MPs in the Public Accounts Committee are set to turn their attentions to Facebook UK after its latest accounts showed the social network paid just £4,327 in corporation tax last year.
Labour MP and recently-appointed chairwoman of the PAC, Meg Hillier (pictured), confirmed committee members will discuss the company’s paltry contribution at their next meeting, with the option of summonsing the company’s executives.
She said in a statement: “We are keen to ensure every large corporation pays its fair share of tax and abides by the spirit, not just the letter, of the law. With the nation tightening its belt and further significant cuts indicated by the forthcoming spending review, the PAC will continue to follow the evidence on tax and look closely at issues raised.”
Facebook’s bonus scheme saw its UK staff take home an average of more than £210,000 last year in pay and bonuses and drove the social network’s corporation tax bill down to just £4,327.
The company made an accounting loss of £28.5m in Britain in 2014, after paying out more than £35m to its 362 staff in a share bonus scheme, according to its latest accounts.
The bonus scheme was worth around £96,000 to each employee. After salaries were factored in, staff took home an average of £210,000.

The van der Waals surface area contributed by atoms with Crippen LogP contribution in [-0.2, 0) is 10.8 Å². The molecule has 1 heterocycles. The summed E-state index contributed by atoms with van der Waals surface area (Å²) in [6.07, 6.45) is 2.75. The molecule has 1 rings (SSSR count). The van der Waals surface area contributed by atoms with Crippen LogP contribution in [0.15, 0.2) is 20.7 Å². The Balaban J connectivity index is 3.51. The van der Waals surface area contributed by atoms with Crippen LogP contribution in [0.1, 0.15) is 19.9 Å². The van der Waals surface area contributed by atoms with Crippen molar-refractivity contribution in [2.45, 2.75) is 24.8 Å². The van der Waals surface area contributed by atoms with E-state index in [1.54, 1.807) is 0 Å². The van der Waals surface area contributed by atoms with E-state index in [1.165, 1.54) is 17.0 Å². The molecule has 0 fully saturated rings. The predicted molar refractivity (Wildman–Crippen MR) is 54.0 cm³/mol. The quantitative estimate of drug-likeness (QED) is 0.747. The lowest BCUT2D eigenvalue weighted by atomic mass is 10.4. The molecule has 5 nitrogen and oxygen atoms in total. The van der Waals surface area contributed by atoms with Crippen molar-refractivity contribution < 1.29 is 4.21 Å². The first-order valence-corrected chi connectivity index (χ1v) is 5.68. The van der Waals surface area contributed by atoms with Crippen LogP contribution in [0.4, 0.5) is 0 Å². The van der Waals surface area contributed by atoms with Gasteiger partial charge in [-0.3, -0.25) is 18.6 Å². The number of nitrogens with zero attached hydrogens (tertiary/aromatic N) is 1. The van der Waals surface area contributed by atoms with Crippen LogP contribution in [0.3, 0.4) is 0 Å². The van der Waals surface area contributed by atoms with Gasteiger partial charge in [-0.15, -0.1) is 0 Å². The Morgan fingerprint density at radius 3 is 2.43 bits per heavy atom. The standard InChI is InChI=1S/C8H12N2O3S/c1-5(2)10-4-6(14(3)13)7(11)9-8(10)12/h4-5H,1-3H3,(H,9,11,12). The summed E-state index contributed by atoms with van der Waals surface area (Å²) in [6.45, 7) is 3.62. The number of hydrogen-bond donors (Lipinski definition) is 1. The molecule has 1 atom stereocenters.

Booking a loss meant Facebook was able to pay less than £5,000 to HM Revenue & Customs for the year. Last year, Facebook made a profit on its worldwide operations of $2.9bn (£1.9bn), on revenue of $12.5bn. UK revenues were £105m last year.
A spokeswoman for Facebook said: “We are compliant with UK tax law, and in fact in all countries where we have operations and offices. We continue to grow our business activities in the UK.”
Introduced in 2013 to encourage R&D investment, the scheme allows UK businesses to pay only 10% corporation tax on profits derived from any UK or certain EU patents
Yet, KPMG’s annual survey shows that the UK is still an attractive place to do business, despite falling in rankings in tax competitiveness and FDI appeal
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